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Sermon for October 31, 2010

Psalm 46 (Reformation Day—Series C)

Lutheran Church of Our Redeemer, Enfield CT

October 31, 2010

In the Name of the Father and of the Son and of the Holy Spirit.  Amen.

Our text for this Festival of the Reformation is Psalm 46:

God is our refuge and strength, a very present help in trouble. Therefore we will not fear though the earth gives way, though the mountains be moved into the heart of the sea, though its waters roar and foam, though the mountains tremble at its swelling. There is a river whose streams make glad the city of God, the holy habitation of the Most High. God is in the midst of her; she shall not be moved; God will help her when morning dawns. The nations rage, the kingdoms totter; he utters his voice, the earth melts. The LORD of hosts is with us; the God of Jacob is our fortress. Come, behold the works of the LORD, how he has brought desolations on the earth. He makes wars cease to the end of the earth; he breaks the bow and shatters the spear; he burns the chariots with fire. “Be still, and know that I am God. I will be exalted among the nations, I will be exalted in the earth!” The LORD of hosts is with us; the God of Jacob is our fortress.

It happened 493 years ago on this date.  Brother Martin Luther of the Augustinian Order of Hermits, a priest of the Roman Catholic Church, a Doctor of Theology and preacher in Wittenberg hammered his Ninety-five Theses to the castle church door when Johann Tetzel and Pope Leo X’s indulgences got too close to Wittenberg.  October 31, 1517, was a Halloween never to be forgotten.

Jump forward a decade in history.  It was around the year 1527 that Luther wrote what we call “the battle hymn of the Reformation,” A Mighty Fortress is Our God.  This hymn more than any other epitomizes Luther’s thought and personal experience.  In Luther’s introduction to Psalm 46, the Reformer wrote, “The 46th Psalm is a psalm of thanks, sung by the people of Israel because of the mighty deeds of God.  He had protected and saved the city of Jerusalem, in which was His dwelling, against all the rage and the fury of all the kings and the nations and preserved their peace against all warfare and weapons.  And, in the manner of the Scriptures, the psalm calls the character of the city a little stream that shall not run dry, as opposed to the great rivers, seas, and oceans of the heathen—their great kingdoms, principalities, and domains—that shall dry up and disappear.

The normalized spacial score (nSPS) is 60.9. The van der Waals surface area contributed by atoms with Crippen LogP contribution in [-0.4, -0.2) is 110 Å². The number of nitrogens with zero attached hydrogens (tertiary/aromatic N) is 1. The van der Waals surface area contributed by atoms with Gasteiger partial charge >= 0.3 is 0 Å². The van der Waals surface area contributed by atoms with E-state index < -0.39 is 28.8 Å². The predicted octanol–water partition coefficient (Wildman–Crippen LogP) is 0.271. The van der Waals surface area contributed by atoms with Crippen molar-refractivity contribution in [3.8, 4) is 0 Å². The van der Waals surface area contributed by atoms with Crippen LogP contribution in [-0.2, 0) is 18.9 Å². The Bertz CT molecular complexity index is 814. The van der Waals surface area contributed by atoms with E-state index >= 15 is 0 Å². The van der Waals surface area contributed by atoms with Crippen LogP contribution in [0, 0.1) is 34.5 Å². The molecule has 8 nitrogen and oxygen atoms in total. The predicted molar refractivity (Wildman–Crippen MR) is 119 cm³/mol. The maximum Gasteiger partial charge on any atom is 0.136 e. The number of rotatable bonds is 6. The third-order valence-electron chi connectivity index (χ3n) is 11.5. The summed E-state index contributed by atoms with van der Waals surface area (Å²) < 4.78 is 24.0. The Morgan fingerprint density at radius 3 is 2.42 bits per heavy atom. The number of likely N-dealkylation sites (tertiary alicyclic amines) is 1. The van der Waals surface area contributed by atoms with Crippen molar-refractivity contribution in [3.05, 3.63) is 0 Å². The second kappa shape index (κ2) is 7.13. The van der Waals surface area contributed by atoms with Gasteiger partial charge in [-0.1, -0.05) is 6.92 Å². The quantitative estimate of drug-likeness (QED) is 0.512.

We, on the other hand, sing this psalm to praise God for being with us.  He miraculously preserves His Word and Christendom against the gates of hell, against the rage of the devil, the rebellious spirits, the world, the flesh, sin, death.”  Luther did not write A Mighty Fortress to express his own feelings, but to interpret and apply the 46th Psalm to the church of his own time and its struggles.  Today, we do the same.

Psalm 46 is a song of complete trust in God as a strong refuge, particularly in the face of crisis.  God is refuge and strength, a very present help in trouble.  Isn’t that when we need help, when there is trouble?  The psalmist paints a picture of trouble—the earth gives way, the mountains moved into the heart of the seas, the waters roaring and foaming, the mountains trembling at the tidal wave that follows.  That’s trouble, big trouble.

Any disorder that threatens body and soul might come to mind when we read these words.  Certainly we think of natural disasters like a tsunami or an earthquake.  But by way of analogy we might also think of cancer, the death of a loved one, bodily injury in an accident, loss of a job or income as “the earth giving way.”  All of a sudden, so many of us find our foothold in life washed away by the changes and chances of life.  Luther experienced that too.  His Ninety-five Theses were meant to be a topic for academic debate.  Luther may never have imagined the far-reaching impact that document would have on bringing about major change in the life of the Church.  Suddenly Luther, a loyal son of the church, found himself under papal excommunication and eventually under a sentence of death.  If that’s not a feeling of the earth giving way, I don’t know what is.

Not only do we face natural disasters, but as Luther’s situation demonstrates, we face man-made troubles also.  People try to take advantage of us, despitefully using us.  People seek to hurt us and do us harm, threatening our lives and our livelihood.  We face emotional troubles and inner conflicts.  There is strife in our families, in congregations, in communities.